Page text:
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Hi I'm Samantha

I grew up a Catholic. I'm a member of the US Air Force. I'm a Mormon.

About Me

I am a convert to the Church. I was raised Catholic and was introduced to the Church my sophomore year of college. I am currently a junior at the United States Air Force Academy in Colorado Springs, Colorado. I play lacrosse here at school and I enjoy outdoor activities. I grew up in Maryland with my parents and a sister who is 6yrs younger than I am. My family has been extremely supportive of my decision to convert and have met with the missionaries and gone to church. I know the Church is true and I am so happy to have it in my life.  

Why I am a Mormon

My senior year of high school brought about many hard decisions. When told I had been accepted to the Air Force Academy I had no idea what to do. All I knew how to do was pray and that’s what I did. I received an answer to go to the Academy even though I had no idea why. It just felt like the right thing to do, but it surprised everyone. Upon entering the Academy I held close to church, partly because it was the one place where I could be at peace and not be yelled at by the upperclassmen. Though I attended church regularly, none of them felt right. My sophomore year started and I still had no church and no idea why I was at the Academy. My second year at the Academy began and I met a return missionary. He was sitting CQ, it’s like dorm patrol, and it’s a sophomore duty. I asked if he was sitting because he got in trouble, he was wearing a senior’s uniform. He explained to me that he went on a church mission for two years. I talked to him more and asked a million questions. One of them was if I could come to church with him. My first time in church was amazing. I felt a rush of the spirit and felt welcomed by all. In Relief Society I sat with the sister missionaries. I had a lot of questions, but they were eager to give answers. With Sunday School came more questions and more answers. When Sacrament meeting started I was confused at first. There was no alter, no cross, no man in a long robe, nothing I was used to. I liked it though. After the three hours of church was over, something I didn’t mind, I asked if I could meet with the sisters again and learn more about the church. I made it clear to them that I had no intentions of joining the church however. They smiled and asked how Wednesday worked for me. In early November I knew I had to be baptized. If there was able to be apostasy throughout the world, what stopped Heavenly Father from taking it away from me? I came across Moroni 18 and after reading that chapter I called the missionaries and asked if they could come up to the Academy sometime in the next couple days. The sisters came to the Academy and I told them December 5th would be the date of my baptism. I also asked if the 3rd of December would work as a day for my baptismal interview. I also had an idea of who I wanted to give the talk on Baptism and the Gift of the Holy Spirit. They were amazed and so happy. They asked when I would tell my family and I anwered over Thanksgiving break. I went home for break and on the last night I sat down and talked to my parents. I asked them their feelings about the church and then asked what they would think if I joined. They told me they would be very proud that I made my own decision about religion and they would always love me. I told them I would be getting baptized upon returning to school and they said congratulations. Becoming a member of the Church of Jesus Christ of Latter Day Saints is the greatest decision I have ever made. This decision will change future generations and provide a way for past generations. I love the church and cannot wait to see the changes it will bring to my family. They still support me and I know they always will. I know the church is the true church on earth today and I know that Joseph Smith restored the gospel in the 1820’s.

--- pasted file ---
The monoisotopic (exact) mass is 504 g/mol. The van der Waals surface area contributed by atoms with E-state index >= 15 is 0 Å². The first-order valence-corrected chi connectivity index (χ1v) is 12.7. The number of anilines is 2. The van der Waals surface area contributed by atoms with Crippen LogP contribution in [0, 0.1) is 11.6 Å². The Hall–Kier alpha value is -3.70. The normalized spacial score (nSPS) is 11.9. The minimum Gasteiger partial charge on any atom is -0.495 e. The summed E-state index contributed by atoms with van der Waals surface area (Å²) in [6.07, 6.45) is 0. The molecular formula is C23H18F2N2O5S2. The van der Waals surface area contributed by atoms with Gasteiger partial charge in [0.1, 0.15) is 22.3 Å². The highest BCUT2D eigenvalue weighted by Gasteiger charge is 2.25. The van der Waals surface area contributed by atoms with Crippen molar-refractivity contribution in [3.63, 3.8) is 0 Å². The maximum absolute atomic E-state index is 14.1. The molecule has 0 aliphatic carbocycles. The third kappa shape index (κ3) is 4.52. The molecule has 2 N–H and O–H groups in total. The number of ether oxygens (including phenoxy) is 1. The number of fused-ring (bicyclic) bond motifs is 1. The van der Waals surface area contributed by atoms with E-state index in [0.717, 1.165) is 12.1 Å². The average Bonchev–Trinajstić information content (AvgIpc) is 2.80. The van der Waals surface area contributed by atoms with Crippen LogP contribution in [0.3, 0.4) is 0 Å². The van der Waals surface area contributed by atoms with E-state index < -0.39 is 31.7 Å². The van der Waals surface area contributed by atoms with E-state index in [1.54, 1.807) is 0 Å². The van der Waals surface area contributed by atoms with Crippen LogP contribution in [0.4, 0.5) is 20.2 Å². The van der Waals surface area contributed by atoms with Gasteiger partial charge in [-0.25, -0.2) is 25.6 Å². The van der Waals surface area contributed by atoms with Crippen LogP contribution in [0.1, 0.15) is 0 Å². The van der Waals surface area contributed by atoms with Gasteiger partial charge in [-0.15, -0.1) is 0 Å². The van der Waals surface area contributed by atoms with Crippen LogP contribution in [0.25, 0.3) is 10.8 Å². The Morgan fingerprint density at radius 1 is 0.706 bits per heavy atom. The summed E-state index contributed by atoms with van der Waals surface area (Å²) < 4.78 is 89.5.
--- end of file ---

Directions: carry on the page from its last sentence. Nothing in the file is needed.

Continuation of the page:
How I live my faith

As a member of the United States Air Force I cannot openly talk about my religion. The way around this is to be asked by someone what you believe and then you can begin talking about it. In order to spur these conversations I do my best to be faithful to the commandments and live the Gospel every day. People notice that I don't drink and wear modest clothing. When friends ask what I did over the weekend I always include attending church. Many times they ask what the message was. Though I cannot go around telling people about the Church and what I believe, actions speak louder than words and that's what I try to always remember.  

What are Mormon church services like? Are visitors allowed at church meetings? Can I attend church?

Samantha
LDS church services are a little different from that of a Protestant or Catholic service and everyone is welcome whether you are a member of the church or not. It is three hours long. One hour either the first or the last is called Sacrament meeting. This is similar to Protestant or Catholic services. There is an opening and closing prayer and song. A member of the bishopric along the same lines of a clergy  will give announcements and any church business. The Sacrament communion or Eucharist is then blessed and passed. Then there are two or three speakers and they give a talk on a topic like a sermon. The middle hour is Sunday School. There are a variety of classes you can attend. The last hour or first depending on where you attend is Relief Society for all the females above 18, Preisthood for all the males above 18, and then classes for youth broken up by age and gender. You are always welcome to come to a meeting place. Show more Show less